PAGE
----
Over the last eight years, many BiggerPockets members (myself included) have bought low and then ridden the wave upward, making money on the sheer luck of being in a good industry at the right time. This is not a sustainable strategy for success in the long term, but it doesn’t mean that real estate only works when you stand to get outsized gains.
Do you only want to buy real estate because you think you might get lucky with an area that’s rising? Or do you want to buy a profitable asset at a discounted price that is going to make money even through market fluctuations?
Waiting for a theoretical crash is just admitting to the world that you can’t compete unless the market is unusually easy to make money in.
In real estate, you make money when you buy. This holds true no matter where we are in the market cycle.
So instead of waiting for your market to downturn, find great deals that are going to make you money no matter what. Have good exit strategies in place, and pass on deals that don’t make sense.
There are two kinds of mania surrounding real estate right now:
- Those who are so excited about real estate that they are willing to spend anything to get into an asset and are therefore blind to risk.
- Those who are so sure a crash is coming that they are sitting on the sidelines.
Neither of these two parties is going to make as much money as they could. They are too busy making decisions based on emotional hyperbole, anecdotes, and luck instead of solid financial analysis.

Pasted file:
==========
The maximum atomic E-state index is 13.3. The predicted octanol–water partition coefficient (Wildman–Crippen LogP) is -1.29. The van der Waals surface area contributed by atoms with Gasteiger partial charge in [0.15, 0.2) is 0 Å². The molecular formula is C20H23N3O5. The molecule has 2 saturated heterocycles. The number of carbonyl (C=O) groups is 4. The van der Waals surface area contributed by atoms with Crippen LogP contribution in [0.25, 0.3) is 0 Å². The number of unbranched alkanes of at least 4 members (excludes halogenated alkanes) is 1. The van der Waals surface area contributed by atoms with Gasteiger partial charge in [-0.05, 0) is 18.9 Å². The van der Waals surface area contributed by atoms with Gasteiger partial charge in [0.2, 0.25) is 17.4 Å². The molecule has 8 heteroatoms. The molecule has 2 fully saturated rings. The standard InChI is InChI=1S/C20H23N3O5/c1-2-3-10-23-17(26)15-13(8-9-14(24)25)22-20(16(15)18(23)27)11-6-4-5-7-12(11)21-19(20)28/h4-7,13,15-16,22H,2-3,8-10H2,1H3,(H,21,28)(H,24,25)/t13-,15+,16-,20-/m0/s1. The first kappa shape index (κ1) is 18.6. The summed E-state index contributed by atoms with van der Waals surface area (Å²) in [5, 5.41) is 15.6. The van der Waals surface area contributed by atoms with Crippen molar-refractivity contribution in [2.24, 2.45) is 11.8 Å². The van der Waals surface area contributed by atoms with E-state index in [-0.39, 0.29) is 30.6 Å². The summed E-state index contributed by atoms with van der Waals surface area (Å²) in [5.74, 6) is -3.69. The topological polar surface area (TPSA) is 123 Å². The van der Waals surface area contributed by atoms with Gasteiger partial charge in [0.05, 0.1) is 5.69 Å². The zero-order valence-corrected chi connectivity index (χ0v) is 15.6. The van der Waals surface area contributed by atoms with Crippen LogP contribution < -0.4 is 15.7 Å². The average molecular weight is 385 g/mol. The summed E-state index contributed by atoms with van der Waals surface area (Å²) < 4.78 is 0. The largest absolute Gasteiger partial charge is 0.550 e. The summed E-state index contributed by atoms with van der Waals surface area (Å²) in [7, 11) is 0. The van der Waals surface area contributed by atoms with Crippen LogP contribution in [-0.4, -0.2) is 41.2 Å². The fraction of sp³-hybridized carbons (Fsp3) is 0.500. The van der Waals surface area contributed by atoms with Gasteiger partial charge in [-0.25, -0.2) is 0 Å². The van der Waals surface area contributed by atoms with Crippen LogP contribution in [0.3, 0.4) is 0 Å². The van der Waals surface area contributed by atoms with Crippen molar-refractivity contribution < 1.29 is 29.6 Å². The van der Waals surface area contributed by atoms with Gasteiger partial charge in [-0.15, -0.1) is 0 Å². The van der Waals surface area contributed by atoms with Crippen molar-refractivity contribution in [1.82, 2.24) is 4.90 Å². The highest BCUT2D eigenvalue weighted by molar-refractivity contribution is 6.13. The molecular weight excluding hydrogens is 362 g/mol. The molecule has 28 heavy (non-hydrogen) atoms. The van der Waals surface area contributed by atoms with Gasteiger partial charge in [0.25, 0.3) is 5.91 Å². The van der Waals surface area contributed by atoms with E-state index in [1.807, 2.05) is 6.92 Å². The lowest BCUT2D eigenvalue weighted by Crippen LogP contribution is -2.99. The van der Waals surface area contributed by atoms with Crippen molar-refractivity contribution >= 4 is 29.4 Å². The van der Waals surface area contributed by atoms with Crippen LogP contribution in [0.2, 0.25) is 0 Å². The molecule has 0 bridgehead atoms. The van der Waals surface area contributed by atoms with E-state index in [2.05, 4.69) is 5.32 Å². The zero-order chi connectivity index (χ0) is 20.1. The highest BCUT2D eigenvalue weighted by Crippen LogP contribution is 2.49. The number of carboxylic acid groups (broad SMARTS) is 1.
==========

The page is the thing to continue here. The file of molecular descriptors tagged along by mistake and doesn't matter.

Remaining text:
Focus on the fundamentals, and you can make money in any market.
Accept That Real Estate Is a Long Play
Why does everyone seem to be playing a two-year game with a 30-year investment? Even if you’re doing fix and flips, there is a long road of education and understanding that goes into this business.
Certainly there are outlier success stories of people doing 20 deals in their first year. However, it’s disingenuous to assume that is universally possible.
In many cases, chasing unrealistic gains gets people into more trouble when ambition outruns reality. Real estate is a slow business filled with complex transactions and ill-liquid assets. Even most superstars go slow!
It’s a patience game that relies on compounding. Trying to force outsized gains at the command of one’s ego is dangerous.
The long game of real estate levels out lots of short-term instability. You need cash reserves to weather economic storms, and you need to buy based on good fundamentals.
You will absolutely experience drops in the future; you can’t avoid them completely. This is why it’s best to get in now (at the right price) and start making money—money that will help you get through a recession.
Even if there were a crash tomorrow, it would be a long time before you felt comfortable at the bottom. The last bottom was in 2009, but people didn’t start buying until 2012 or so.
That’s three years later! Do you really want to wait that long to get started—just because you can’t buy at the discount the last crash offered?
You missed the crash. So what?!
Stop waiting around, nostalgically hoping that opportunity will return. Instead, enter the marketplace. Grab the opportunities that are available right now!
Source: BloggerPockets.com – by Alexander Felice